Columbia. Mo. Missouri won last week without Brad Smith. On Saturday, he emphatically quieted talk of a quarterback change.
Smith set a school record with 480 yards in total offense, ran for three scores and threw for another, turning up the production after Missouri squandered an 18-point first-quarter lead in a 41-24 victory over Nebraska.
"He put up some big numbers on us," Nebraska safety Keith Bullocks said. "It was not a surprise. Brad Smith running around, that kind of hurt us."
Last week, freshman backup Chase Daniel rallied Missouri from a 10-point fourth-quarter deficit in an overtime victory over Iowa State while Smith watched after taking a blow to the head. In the days that followed that comeback, it was suggested Daniel deserved a shot.
"It's pointless to get motivated by that stuff," Smith said. "It wears off. You just have to understand how people are and just go out and play. That's all I can control, how I play the game."
Smith had 246 yards rushing on 28 carries and was 21-for-36 for 234 yards for Missouri (5-2 overall, 3-1 Big 12 Conference), which has won three straight since a 31-point loss to Texas. David Overstreet had a key third-quarter interception to help the Tigers beat Nebraska (5-2, 2-2) for the second time in three years after winning once in the previous 26 meetings.
Missouri has won two straight at home over Nebraska for the first time since 1967 and '69 when the team was coached by Dan Devine. The final score, which gave coach Gary Pinkel his 100th career victory, was identical to that of Missouri's victory at home over Nebraska in 2003.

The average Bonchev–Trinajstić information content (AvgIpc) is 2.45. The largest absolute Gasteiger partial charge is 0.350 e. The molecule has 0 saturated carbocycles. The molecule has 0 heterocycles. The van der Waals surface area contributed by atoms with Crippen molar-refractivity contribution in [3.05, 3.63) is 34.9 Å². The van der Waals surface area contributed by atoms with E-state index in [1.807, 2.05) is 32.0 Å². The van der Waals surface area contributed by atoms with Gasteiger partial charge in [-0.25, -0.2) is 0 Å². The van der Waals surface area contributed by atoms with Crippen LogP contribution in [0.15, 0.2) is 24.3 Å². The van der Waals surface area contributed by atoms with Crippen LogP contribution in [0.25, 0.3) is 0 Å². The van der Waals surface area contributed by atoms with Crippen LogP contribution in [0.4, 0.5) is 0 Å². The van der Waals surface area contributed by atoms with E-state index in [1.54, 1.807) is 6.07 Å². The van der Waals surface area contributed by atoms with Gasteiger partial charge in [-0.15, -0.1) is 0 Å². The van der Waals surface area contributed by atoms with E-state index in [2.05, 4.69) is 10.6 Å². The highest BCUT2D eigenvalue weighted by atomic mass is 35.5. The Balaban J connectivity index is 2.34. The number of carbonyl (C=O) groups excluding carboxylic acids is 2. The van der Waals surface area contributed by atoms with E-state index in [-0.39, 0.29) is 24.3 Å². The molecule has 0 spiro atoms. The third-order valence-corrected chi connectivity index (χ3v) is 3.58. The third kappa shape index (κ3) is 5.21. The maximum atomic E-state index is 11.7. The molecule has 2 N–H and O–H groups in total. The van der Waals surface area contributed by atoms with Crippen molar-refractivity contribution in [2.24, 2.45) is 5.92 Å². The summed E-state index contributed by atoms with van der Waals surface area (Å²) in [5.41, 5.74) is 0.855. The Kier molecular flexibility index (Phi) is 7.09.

After the victory, fans tore down both goalposts.
Zac Taylor had two touchdown passes for Nebraska, which entered the game leading the nation in rushing defense at 65 yards per game. Missouri gouged the Cornhuskers for 277 yards on 49 carries and totaled 523 yards.
Nebraska had minus-2 yards rushing on 19 carries, the school's worst total since 1951.
"Do I want to be a minus-2? No," coach Bill Callahan said. "Do I want to run the football? Absolutely. But this game didn't warrant that type of action."
Missouri scored on its first four possessions, three touchdowns and a field goal, to take a 24-10 lead. A pair of turnovers that led to quick scores helped Nebraska tie it at 24 at the half, before Missouri took control again after the break.
Smith's 45-yard run late in the third quarter, his third carry of 40 or more yards, put Missouri ahead to stay at 31-24. In the first quarter he was untouched on a career-long 79-yarder and had a 53-yarder to the Nebraska 16 that set up his four-yard scoring run